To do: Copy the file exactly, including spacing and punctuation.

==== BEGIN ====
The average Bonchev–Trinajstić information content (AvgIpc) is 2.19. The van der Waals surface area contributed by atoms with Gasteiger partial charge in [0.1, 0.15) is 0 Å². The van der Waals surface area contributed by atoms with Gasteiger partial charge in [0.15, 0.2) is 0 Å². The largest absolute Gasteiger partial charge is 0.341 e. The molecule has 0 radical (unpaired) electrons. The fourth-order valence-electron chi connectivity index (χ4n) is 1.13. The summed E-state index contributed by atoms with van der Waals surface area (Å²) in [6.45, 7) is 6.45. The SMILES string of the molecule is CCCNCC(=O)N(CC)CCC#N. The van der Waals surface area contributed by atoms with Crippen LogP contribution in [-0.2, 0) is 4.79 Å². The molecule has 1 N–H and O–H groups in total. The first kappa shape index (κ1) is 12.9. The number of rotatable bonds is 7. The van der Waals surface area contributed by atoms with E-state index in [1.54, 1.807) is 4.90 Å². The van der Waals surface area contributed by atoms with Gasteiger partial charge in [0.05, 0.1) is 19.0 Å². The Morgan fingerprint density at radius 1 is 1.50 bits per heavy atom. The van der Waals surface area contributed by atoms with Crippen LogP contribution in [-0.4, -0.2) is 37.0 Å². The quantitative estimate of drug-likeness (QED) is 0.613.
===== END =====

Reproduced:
The average Bonchev–Trinajstić information content (AvgIpc) is 2.19. The van der Waals surface area contributed by atoms with Gasteiger partial charge in [0.1, 0.15) is 0 Å². The van der Waals surface area contributed by atoms with Gasteiger partial charge in [0.15, 0.2) is 0 Å². The largest absolute Gasteiger partial charge is 0.341 e. The molecule has 0 radical (unpaired) electrons. The fourth-order valence-electron chi connectivity index (χ4n) is 1.13. The summed E-state index contributed by atoms with van der Waals surface area (Å²) in [6.45, 7) is 6.45. The SMILES string of the molecule is CCCNCC(=O)N(CC)CCC#N. The van der Waals surface area contributed by atoms with Crippen LogP contribution in [-0.2, 0) is 4.79 Å². The molecule has 1 N–H and O–H groups in total. The first kappa shape index (κ1) is 12.9. The number of rotatable bonds is 7. The van der Waals surface area contributed by atoms with E-state index in [1.54, 1.807) is 4.90 Å². The van der Waals surface area contributed by atoms with Gasteiger partial charge in [0.05, 0.1) is 19.0 Å². The Morgan fingerprint density at radius 1 is 1.50 bits per heavy atom. The van der Waals surface area contributed by atoms with Crippen LogP contribution in [-0.4, -0.2) is 37.0 Å². The quantitative estimate of drug-likeness (QED) is 0.613.